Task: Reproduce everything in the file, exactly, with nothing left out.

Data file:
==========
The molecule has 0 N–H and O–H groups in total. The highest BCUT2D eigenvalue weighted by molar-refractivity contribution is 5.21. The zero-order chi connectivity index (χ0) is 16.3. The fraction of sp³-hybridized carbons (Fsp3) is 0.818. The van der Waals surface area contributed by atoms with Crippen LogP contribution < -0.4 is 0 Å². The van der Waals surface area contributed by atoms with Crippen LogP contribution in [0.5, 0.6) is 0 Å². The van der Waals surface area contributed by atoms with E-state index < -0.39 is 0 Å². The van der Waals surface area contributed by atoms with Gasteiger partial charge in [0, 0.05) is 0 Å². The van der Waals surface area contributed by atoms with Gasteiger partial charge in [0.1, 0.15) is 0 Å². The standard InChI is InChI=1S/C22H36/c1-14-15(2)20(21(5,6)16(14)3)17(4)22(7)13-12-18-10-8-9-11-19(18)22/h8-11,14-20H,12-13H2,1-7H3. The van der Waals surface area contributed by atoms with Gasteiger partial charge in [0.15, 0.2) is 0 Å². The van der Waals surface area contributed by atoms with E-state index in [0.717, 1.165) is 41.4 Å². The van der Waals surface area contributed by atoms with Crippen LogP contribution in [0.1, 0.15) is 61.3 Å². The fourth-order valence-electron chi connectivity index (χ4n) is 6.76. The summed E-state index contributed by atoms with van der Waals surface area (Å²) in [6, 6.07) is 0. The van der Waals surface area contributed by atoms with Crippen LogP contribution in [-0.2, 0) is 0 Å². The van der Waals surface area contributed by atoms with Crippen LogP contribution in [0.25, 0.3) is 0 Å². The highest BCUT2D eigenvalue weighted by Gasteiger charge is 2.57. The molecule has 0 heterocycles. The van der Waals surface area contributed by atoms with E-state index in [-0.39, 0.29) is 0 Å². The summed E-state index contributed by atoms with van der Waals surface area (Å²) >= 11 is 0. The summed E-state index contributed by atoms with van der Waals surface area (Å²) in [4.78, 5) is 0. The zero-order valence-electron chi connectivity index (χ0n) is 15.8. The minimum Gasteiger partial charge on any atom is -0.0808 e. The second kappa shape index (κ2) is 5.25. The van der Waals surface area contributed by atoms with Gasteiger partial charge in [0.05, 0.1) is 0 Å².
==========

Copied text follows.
The molecule has 0 N–H and O–H groups in total. The highest BCUT2D eigenvalue weighted by molar-refractivity contribution is 5.21. The zero-order chi connectivity index (χ0) is 16.3. The fraction of sp³-hybridized carbons (Fsp3) is 0.818. The van der Waals surface area contributed by atoms with Crippen LogP contribution < -0.4 is 0 Å². The van der Waals surface area contributed by atoms with Crippen LogP contribution in [0.5, 0.6) is 0 Å². The van der Waals surface area contributed by atoms with E-state index < -0.39 is 0 Å². The van der Waals surface area contributed by atoms with Gasteiger partial charge in [0, 0.05) is 0 Å². The van der Waals surface area contributed by atoms with Gasteiger partial charge in [0.1, 0.15) is 0 Å². The standard InChI is InChI=1S/C22H36/c1-14-15(2)20(21(5,6)16(14)3)17(4)22(7)13-12-18-10-8-9-11-19(18)22/h8-11,14-20H,12-13H2,1-7H3. The van der Waals surface area contributed by atoms with Gasteiger partial charge in [0.15, 0.2) is 0 Å². The van der Waals surface area contributed by atoms with E-state index in [0.717, 1.165) is 41.4 Å². The van der Waals surface area contributed by atoms with Crippen LogP contribution in [0.1, 0.15) is 61.3 Å². The fourth-order valence-electron chi connectivity index (χ4n) is 6.76. The summed E-state index contributed by atoms with van der Waals surface area (Å²) in [6, 6.07) is 0. The van der Waals surface area contributed by atoms with Crippen LogP contribution in [-0.2, 0) is 0 Å². The van der Waals surface area contributed by atoms with Crippen LogP contribution in [0.25, 0.3) is 0 Å². The highest BCUT2D eigenvalue weighted by Gasteiger charge is 2.57. The molecule has 0 heterocycles. The van der Waals surface area contributed by atoms with E-state index in [-0.39, 0.29) is 0 Å². The summed E-state index contributed by atoms with van der Waals surface area (Å²) >= 11 is 0. The summed E-state index contributed by atoms with van der Waals surface area (Å²) in [4.78, 5) is 0. The zero-order valence-electron chi connectivity index (χ0n) is 15.8. The minimum Gasteiger partial charge on any atom is -0.0808 e. The second kappa shape index (κ2) is 5.25. The van der Waals surface area contributed by atoms with Gasteiger partial charge in [0.05, 0.1) is 0 Å².